A few years ago, I called my grandmother, seeking her advice and her listening ear on a most difficult matter. Funny thing it is, I don’t remember the most difficult matter or what exactly she said but I remember the feeling of being in over my head at the beginning of the call and feeling like I finally had ground beneath my feet by the end of it.
During that conversation, I shared with her how grateful I was to have her in my life – an older wiser woman who could weigh in with her experience wisdom and love. How priceless, I told her.
It was then that she said something that’s stuck with me: “Yes, she said. That’s the hardest thing about being the oldest generation she said; you dearly miss having someone with that kind of wisdom and experience.”
That perspective, it changed me. It helped me realize the very beautiful gift of having someone who could walk beside me, listening, asking perplexing questions and then placing in my hands gems of truth about life, like small diamonds that were excavated from the intensely hard and rocky places of life and then lovingly shared.
While for a long while, this perspective fueled me to seek out older, wiser people in the older generations with whom to be in relationship, it wasn’t until recently that I realized the life-giving beauty of not only seeking but also in being sought.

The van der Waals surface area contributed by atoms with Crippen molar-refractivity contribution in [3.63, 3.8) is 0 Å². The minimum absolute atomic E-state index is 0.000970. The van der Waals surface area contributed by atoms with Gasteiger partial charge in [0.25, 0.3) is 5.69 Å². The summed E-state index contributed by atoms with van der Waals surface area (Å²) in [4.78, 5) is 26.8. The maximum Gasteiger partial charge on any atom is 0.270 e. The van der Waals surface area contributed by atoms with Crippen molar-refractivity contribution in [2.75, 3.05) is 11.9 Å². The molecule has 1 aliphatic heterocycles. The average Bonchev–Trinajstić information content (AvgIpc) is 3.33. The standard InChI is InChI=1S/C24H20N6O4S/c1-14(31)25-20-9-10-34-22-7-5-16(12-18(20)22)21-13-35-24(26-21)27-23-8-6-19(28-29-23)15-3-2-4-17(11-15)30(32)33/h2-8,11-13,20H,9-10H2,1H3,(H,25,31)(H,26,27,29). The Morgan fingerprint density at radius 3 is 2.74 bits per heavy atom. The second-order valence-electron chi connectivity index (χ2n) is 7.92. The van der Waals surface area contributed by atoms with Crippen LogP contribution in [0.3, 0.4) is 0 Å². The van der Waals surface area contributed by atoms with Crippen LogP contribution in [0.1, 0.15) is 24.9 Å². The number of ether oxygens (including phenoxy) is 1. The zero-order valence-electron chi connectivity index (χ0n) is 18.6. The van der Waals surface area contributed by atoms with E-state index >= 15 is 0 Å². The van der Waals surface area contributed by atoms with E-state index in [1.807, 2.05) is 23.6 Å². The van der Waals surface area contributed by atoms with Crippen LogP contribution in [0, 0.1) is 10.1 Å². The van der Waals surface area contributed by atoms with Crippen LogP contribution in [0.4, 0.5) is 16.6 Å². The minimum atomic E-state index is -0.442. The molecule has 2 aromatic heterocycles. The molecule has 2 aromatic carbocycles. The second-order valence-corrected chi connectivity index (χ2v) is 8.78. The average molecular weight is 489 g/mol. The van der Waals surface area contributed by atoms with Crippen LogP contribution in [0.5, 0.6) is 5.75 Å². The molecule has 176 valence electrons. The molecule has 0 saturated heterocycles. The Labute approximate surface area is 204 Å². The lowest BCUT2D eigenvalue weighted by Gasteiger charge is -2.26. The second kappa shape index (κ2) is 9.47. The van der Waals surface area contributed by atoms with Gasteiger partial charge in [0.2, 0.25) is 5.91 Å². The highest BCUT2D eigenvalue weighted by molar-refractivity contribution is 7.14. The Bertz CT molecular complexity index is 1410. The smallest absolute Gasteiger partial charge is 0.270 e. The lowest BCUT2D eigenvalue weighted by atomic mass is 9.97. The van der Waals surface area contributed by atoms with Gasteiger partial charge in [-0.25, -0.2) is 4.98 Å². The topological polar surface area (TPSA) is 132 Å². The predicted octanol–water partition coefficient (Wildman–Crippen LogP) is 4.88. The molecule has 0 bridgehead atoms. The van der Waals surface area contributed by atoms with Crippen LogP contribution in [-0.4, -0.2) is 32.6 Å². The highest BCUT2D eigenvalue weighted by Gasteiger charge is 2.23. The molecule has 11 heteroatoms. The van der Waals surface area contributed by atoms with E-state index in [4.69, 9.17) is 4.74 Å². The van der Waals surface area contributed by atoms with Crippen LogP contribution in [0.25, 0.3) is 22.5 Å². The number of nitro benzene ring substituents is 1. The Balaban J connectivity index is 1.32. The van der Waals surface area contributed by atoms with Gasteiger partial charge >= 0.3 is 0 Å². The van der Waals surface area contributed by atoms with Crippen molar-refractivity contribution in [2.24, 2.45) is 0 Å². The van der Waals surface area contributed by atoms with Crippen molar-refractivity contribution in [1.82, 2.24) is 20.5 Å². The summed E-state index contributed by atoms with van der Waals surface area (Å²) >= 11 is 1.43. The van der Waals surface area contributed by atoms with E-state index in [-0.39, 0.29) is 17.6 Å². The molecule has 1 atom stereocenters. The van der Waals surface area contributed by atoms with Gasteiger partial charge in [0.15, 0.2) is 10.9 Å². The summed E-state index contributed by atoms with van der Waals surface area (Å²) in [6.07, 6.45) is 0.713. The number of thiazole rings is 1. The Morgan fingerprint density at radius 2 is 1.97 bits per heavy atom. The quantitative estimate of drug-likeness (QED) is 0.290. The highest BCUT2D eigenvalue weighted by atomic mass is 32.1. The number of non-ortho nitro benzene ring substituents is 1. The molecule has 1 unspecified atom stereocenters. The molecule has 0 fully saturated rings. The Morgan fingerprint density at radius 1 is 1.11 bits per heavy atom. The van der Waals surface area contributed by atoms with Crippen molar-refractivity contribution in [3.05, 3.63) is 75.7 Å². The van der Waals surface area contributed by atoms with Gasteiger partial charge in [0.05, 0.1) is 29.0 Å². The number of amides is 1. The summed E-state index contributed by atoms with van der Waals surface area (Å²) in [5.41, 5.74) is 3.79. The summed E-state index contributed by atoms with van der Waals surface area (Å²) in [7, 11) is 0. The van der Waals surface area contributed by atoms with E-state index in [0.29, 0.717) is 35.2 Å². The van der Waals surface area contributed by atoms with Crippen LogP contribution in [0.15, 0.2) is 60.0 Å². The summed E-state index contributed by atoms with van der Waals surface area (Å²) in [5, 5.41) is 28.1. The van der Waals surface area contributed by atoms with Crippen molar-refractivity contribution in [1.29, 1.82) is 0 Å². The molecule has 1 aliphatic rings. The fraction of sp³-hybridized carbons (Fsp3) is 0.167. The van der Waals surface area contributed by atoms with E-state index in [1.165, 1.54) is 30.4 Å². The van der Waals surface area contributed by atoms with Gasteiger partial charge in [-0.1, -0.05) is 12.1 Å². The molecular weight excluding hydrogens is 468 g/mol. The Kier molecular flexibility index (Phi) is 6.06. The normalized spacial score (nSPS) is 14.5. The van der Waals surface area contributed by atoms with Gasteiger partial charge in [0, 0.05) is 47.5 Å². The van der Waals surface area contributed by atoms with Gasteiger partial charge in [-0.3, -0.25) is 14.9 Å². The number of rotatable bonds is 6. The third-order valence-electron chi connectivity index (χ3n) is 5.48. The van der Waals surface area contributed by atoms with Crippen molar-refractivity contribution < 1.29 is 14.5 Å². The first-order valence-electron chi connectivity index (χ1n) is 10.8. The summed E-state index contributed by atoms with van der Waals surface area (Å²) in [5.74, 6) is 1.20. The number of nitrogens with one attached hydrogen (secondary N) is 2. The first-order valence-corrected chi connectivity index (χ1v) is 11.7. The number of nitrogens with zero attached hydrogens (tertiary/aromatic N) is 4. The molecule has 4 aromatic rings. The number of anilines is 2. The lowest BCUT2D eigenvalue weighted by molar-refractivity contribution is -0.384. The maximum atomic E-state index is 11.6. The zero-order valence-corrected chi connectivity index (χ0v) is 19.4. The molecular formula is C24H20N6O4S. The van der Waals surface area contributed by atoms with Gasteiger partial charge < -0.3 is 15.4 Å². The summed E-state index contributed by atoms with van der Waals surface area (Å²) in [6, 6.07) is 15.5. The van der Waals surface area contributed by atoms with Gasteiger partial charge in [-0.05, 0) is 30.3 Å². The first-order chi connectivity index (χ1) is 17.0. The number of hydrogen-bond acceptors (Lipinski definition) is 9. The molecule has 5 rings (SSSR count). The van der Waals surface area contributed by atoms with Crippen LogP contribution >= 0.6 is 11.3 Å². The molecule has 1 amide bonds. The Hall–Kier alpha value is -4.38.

God gave me a teenage daughter last year. Talking about placing gems in my hands, this child is among the most precious.
Through her and our developing relationship as mother and daughter, I’ve also come to know the joy of giving pieces of my own hard-fought for wisdom to another who is collecting experiences along the rugged path of the teenage years.
And in that giving of myself and my gems of wisdom about life to her, I have come to understand the value of not only giving but also listening to her and seeing life through her perceptive eyes. There is gift in this, too.
This past Sunday, the ever-emerging theme of story came roaring to the forefront of my mind as I pieced together these unique life experiences of hearing and being heard, and I remembered anew that each of us is a living story God is writing as a piece of His greater story.
If that isn’t enough to slow us to a more careful amble rather than a full-force brisk step during interactions, I’m not sure what would.
What if we approached each other as such?
How would that change the way we listen, the way we respond, the way we work together?
If we really believed we were a part of one body, how would that play out in our everyday lives?
For me, it would look like slowing down, letting go of my own agenda, really listening instead of only hearing and then taking note of the holy ground into which I stepped before opening my mouth to speak.
Hyacynth Worth is beloved to God, wife to John, mom to two boys and two girls and author of Undercover Mother.